Thirdly, the right hon. Gentleman delicately referred to the important question of nuance. Constituents will occasionally come to us with a particular grievance to which we are entirely sympathetic, and we make that clear in our correspondence. However, although constituents are entitled to contact their Member of Parliament and expect their concerns to be passed on to the relevant authority, they are not entitled to assume that we will automatically think that they are right. This is quite a complex area. Unless someone makes a completely bizarre request—from time to time, we all receive such requests, but we would probably stray outside the scope of the Bill if we discussed our stranger experiences as constituency MPs—people who contact their MPs have the right to expect us to pass their concern on to the relevant authority.
It all depends on the way in which the letter is phrased. Members who have served as Ministers will be aware that a letter from an MP that says, “I would be grateful for your observations on this matter” does not necessarily imply that Mr. or Mrs. So-and-so is correct in their assumption, merely that an explanation of the policy behind a decision is sought. When matters of justice or fairness are at stake, we may decide that the policy behind the decision is wrong, and we wish to draw attention to it. If such correspondence became routinely available—I am a great admirer of the British media, but some reporting standards fall rather low—the media, to put it bluntly, might selectively report a piece of correspondence rather than explain its overall meaning. That would be unfair to the constituent, and it would give Members of Parliament a little less scope in their communication with authorities. That would be detrimental for our constituents, because we would have to make a judgment in every case about whether they were right or wrong before communicating with the relevant authorities. That would not be fair to our constituents, as we would be asking them to accept our personal judgment instead of carrying out the representational role that they expect us to perform.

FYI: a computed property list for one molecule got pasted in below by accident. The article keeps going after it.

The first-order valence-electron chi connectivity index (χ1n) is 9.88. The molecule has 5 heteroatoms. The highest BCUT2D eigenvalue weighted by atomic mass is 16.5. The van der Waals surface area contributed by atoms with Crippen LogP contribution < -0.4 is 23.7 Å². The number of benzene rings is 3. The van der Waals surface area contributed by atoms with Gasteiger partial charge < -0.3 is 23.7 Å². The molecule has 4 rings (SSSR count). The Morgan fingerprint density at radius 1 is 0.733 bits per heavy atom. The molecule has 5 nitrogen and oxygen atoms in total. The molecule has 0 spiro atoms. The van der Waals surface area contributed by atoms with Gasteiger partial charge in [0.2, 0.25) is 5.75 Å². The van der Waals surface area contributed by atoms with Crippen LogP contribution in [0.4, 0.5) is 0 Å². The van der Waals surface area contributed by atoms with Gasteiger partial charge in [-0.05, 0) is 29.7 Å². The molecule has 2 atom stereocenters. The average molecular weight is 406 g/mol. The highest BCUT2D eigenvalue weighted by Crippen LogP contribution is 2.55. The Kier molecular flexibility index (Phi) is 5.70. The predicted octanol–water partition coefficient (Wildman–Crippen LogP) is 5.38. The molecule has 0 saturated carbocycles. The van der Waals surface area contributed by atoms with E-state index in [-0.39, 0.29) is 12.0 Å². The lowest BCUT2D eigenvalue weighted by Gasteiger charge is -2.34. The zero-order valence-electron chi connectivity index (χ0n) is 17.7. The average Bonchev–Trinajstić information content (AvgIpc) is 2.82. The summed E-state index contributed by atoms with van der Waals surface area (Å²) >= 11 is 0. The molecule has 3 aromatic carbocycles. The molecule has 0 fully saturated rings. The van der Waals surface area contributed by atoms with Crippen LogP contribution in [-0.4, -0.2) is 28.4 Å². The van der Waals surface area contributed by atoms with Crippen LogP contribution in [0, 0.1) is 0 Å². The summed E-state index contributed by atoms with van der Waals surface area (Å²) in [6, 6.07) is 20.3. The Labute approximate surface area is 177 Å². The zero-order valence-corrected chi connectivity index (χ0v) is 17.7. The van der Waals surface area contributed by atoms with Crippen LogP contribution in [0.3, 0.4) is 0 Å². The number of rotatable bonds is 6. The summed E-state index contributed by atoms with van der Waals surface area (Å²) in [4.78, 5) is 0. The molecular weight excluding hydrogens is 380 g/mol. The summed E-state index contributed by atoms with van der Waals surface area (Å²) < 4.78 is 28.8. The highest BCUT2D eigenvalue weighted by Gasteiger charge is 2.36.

To return to a point made by the hon. Member for Mid-Worcestershire, if a constituent comes to me and says, for example, “The family at No. 60 are drug dealing,” I make it a practice—and I am sure that I am not unique in this—to say, “I will pass that information on to the local police inspector, and I will not give your name or address, or mention the fact that we have had this conversation.” That is important but, equally, drug dealers and individuals involved in low-level organised crime have the capacity to put two and two together. If they had access to privileged correspondence sent to a senior police officer, they could work out by a process of elimination who was in the frame. In one incident in my constituency—I have referred to this on the Floor of the House—a family was hounded out of their home by local gangsters on mischief night because they were thought to be grasses, although there was no evidence that they were. In other words, local gangsters involved in drug dealing thought that they were passing information on to the police.